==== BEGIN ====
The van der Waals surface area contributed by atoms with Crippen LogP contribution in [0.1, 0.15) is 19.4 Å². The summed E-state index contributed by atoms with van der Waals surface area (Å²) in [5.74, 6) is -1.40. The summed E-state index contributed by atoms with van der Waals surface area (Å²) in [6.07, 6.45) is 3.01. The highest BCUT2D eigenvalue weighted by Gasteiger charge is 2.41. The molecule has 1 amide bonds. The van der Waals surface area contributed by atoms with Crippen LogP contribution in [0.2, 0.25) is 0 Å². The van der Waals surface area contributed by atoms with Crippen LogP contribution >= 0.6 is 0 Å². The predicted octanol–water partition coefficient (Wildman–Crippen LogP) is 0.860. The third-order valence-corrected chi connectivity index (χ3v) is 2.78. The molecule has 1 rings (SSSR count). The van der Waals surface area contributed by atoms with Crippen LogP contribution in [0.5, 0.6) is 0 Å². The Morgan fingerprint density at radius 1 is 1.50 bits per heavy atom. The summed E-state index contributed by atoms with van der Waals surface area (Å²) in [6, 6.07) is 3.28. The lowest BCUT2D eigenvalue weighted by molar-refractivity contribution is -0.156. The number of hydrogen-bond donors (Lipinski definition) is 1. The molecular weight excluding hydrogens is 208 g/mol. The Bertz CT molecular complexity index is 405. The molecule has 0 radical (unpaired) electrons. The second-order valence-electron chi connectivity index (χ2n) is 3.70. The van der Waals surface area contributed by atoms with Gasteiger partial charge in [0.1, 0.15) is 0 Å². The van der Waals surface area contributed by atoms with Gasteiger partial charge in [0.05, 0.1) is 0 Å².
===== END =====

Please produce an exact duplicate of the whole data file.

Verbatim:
The van der Waals surface area contributed by atoms with Crippen LogP contribution in [0.1, 0.15) is 19.4 Å². The summed E-state index contributed by atoms with van der Waals surface area (Å²) in [5.74, 6) is -1.40. The summed E-state index contributed by atoms with van der Waals surface area (Å²) in [6.07, 6.45) is 3.01. The highest BCUT2D eigenvalue weighted by Gasteiger charge is 2.41. The molecule has 1 amide bonds. The van der Waals surface area contributed by atoms with Crippen LogP contribution in [0.2, 0.25) is 0 Å². The van der Waals surface area contributed by atoms with Crippen LogP contribution >= 0.6 is 0 Å². The predicted octanol–water partition coefficient (Wildman–Crippen LogP) is 0.860. The third-order valence-corrected chi connectivity index (χ3v) is 2.78. The molecule has 1 rings (SSSR count). The van der Waals surface area contributed by atoms with Crippen LogP contribution in [0.5, 0.6) is 0 Å². The Morgan fingerprint density at radius 1 is 1.50 bits per heavy atom. The summed E-state index contributed by atoms with van der Waals surface area (Å²) in [6, 6.07) is 3.28. The lowest BCUT2D eigenvalue weighted by molar-refractivity contribution is -0.156. The number of hydrogen-bond donors (Lipinski definition) is 1. The molecular weight excluding hydrogens is 208 g/mol. The Bertz CT molecular complexity index is 405. The molecule has 0 radical (unpaired) electrons. The second-order valence-electron chi connectivity index (χ2n) is 3.70. The van der Waals surface area contributed by atoms with Gasteiger partial charge in [0.1, 0.15) is 0 Å². The van der Waals surface area contributed by atoms with Gasteiger partial charge in [0.05, 0.1) is 0 Å².